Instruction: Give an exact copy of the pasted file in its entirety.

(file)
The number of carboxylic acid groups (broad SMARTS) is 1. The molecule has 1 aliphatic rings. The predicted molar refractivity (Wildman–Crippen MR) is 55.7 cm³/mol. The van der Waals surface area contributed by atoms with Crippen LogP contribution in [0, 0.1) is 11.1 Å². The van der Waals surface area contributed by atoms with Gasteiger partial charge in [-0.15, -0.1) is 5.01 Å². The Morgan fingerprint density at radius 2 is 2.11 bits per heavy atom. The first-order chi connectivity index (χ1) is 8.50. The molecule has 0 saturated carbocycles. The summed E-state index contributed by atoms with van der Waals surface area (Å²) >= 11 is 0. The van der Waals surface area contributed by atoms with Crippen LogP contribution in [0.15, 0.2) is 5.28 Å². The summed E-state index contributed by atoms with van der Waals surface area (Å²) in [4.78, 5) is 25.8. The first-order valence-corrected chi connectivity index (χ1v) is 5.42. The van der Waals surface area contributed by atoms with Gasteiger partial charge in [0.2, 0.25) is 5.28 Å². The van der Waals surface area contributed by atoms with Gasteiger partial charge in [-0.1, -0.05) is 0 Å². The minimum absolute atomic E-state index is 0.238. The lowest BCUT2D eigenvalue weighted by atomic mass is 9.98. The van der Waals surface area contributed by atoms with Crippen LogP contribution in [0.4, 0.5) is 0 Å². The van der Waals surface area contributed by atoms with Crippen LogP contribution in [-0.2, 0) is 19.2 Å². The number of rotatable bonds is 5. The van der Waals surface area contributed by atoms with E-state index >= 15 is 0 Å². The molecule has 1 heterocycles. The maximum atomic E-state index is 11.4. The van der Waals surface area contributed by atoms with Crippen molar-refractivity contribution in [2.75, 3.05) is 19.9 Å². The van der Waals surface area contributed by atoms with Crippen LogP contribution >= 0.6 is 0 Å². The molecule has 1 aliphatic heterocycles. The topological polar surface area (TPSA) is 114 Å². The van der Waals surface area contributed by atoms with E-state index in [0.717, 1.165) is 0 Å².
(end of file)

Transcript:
The number of carboxylic acid groups (broad SMARTS) is 1. The molecule has 1 aliphatic rings. The predicted molar refractivity (Wildman–Crippen MR) is 55.7 cm³/mol. The van der Waals surface area contributed by atoms with Crippen LogP contribution in [0, 0.1) is 11.1 Å². The van der Waals surface area contributed by atoms with Gasteiger partial charge in [-0.15, -0.1) is 5.01 Å². The Morgan fingerprint density at radius 2 is 2.11 bits per heavy atom. The first-order chi connectivity index (χ1) is 8.50. The molecule has 0 saturated carbocycles. The summed E-state index contributed by atoms with van der Waals surface area (Å²) >= 11 is 0. The van der Waals surface area contributed by atoms with Crippen LogP contribution in [0.15, 0.2) is 5.28 Å². The summed E-state index contributed by atoms with van der Waals surface area (Å²) in [4.78, 5) is 25.8. The first-order valence-corrected chi connectivity index (χ1v) is 5.42. The van der Waals surface area contributed by atoms with Gasteiger partial charge in [0.2, 0.25) is 5.28 Å². The van der Waals surface area contributed by atoms with Gasteiger partial charge in [-0.1, -0.05) is 0 Å². The minimum absolute atomic E-state index is 0.238. The lowest BCUT2D eigenvalue weighted by atomic mass is 9.98. The van der Waals surface area contributed by atoms with Crippen LogP contribution in [0.4, 0.5) is 0 Å². The van der Waals surface area contributed by atoms with Crippen LogP contribution in [-0.2, 0) is 19.2 Å². The number of rotatable bonds is 5. The van der Waals surface area contributed by atoms with E-state index >= 15 is 0 Å². The molecule has 1 heterocycles. The maximum atomic E-state index is 11.4. The van der Waals surface area contributed by atoms with Crippen molar-refractivity contribution in [2.75, 3.05) is 19.9 Å². The van der Waals surface area contributed by atoms with Crippen LogP contribution >= 0.6 is 0 Å². The molecule has 1 aliphatic heterocycles. The topological polar surface area (TPSA) is 114 Å². The van der Waals surface area contributed by atoms with E-state index in [0.717, 1.165) is 0 Å².